Merrick Garland Exists, Sarah Huckabee Sanders. He Was Real. We All Saw Him.
We're hearing a lot about the supposed "fair process" involved in confirming a Supreme Court justice. During his sitdown with FOX's Martha MacCallum, vintage calendar collector Brett Kavanaugh repeated the phrase no more than 17 times (because 18 would've been excessive). That interview, by the way, reminded me of the Barbara Walters specials where a celebrity shows up freshly scrubbed after rehab to prove how they've changed and are ready to work again. There was also a nod to Walters's annual Oscar specials where the star just wants their nominated performances judged "fairly." Forget about all those goofy comedies they made before they played a blind pianist during the Holocaust.
But what is fair? Well White House Press Secretary Sarah Huckabee Sanders has an idea, and it's one rooted in the traditions and unbroken precedents of the past two years.
That seems "fair" to most reasonable people who suffered some form of massive head trauma and are thus unable to form new memories after March 15, 2016. However, the very next day Barack Obama nominated Merrick Garland to replace the late Justice Antonin Scalia on the Supreme Court. Republicans, who controlled the Senate, refused to hold hearings for any nominee of Obama's for reasons that were conveniently very specific to this situation and non-transferrable to any nominees from Republican presidents.
Lindsey Graham insisted that not confirming Kavanaugh would "ruin his life," but by that rather hyperbolic standard, Graham happily and without remorse ruined Garland's life. He was even one of the few Republicans to meet with Garland face-to-face and tell him "kid, this ain't your night." (Graham also said then that the implied 60-vote threshold to confirm nominees was the best way to go. He lies a lot.)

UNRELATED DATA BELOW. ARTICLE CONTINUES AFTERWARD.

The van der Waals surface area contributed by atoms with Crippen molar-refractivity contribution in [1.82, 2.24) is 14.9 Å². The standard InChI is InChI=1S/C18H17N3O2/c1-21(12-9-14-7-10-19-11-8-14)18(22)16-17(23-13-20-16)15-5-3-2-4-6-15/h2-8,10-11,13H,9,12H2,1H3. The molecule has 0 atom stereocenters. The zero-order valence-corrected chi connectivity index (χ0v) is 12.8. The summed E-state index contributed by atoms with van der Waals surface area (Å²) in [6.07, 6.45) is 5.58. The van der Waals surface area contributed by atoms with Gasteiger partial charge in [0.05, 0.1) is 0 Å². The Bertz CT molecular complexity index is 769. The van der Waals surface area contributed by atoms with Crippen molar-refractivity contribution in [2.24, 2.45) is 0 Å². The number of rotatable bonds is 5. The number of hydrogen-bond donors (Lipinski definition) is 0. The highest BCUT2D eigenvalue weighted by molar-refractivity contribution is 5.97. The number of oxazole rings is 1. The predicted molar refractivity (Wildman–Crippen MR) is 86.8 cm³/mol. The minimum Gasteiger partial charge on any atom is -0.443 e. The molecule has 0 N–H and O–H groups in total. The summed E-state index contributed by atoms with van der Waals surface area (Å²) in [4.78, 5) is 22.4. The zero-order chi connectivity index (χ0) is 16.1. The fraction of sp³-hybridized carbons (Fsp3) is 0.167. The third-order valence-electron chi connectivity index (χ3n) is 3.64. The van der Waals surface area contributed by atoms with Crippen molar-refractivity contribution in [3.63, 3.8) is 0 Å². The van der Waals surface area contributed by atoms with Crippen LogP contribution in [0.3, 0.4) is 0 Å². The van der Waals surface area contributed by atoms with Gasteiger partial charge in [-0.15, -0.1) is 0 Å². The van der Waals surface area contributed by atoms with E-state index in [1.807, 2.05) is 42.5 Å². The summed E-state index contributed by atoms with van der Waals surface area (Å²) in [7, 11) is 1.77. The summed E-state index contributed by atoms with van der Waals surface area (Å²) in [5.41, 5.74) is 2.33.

Let's take a look at Garland, the guy who hasn't been thrice accused of sexual assault, at the press conference when Obama announced his nomination. He wants this job so much. He's weeping with joy for being nominated while perhaps understanding that this is as far as he'll go. It's like if your musical was nominated for a Tony the same year as Hamilton.
And was it "fair" for Republicans to rejoice in Garland's loss of this once-in-a-lifetime achievement because they could stick it to Obama and the millions of Americans who voted for him in 2012 and sort of thought he'd be able to nominate Supreme Court justices during his second term?
Senate Majority Leader Mitch McConnell boasted to conservatives that one of his "proudest moments" was when he told Obama that, "You will not fill this Supreme Court vacancy." Rounding out McConnell's personal top three was stealing candy from a hypoglycemic child and convincing Satan to take his chin instead of his soul. (I think Satan got the better deal there.)
This morning, on "Morning Joe," Republican Senator John Kennedy (couldn't Democrats at least get exclusive rights on the name?) argued it was "unfair" to both the Constitution and to litigants to leave Justice Anthony Kennedy's seat vacant much longer. None of the supposed journalists present mentioned Garland's name. This isn't "gotcha" journalism. It's "got a short-term memory problem" journalism.
I tend to think showcasing obvious hypocrisy is only useful if dealing with a Republican party containing somewhat honorable men and female assistants. However, we need to never forget Merrick Garland not just while Kavanaugh's supporters throw a pity party for him that he'll dutifully record in his 2018 calendar. We need to remember Garland as an example of what the modern GOP is. Republicans will never play fair with Democrats. They will cloak themselves in the robes of democracy and justice while simultaneously mocking and obstructing both. And they will "plow right through" and put (another) accused sexual abuser on the Supreme Court if they can, because all that matters to them is power.
Most importantly, if they can erase Garland from the collective memory, they will attempt the same with a Justice Kavanaugh's "inconvenient" past.
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Stephen Robinson is a writer and social kibbitzer based in Seattle. However, he's more reliable for food and drink recommendations in Portland, where he spends a lot of time for theatre work. His co-adaptation of "Jitterbug Perfume" by Tom Robbins is playing NOW at Pioneer Square's Cafe Nordo. All Wonketters welcome.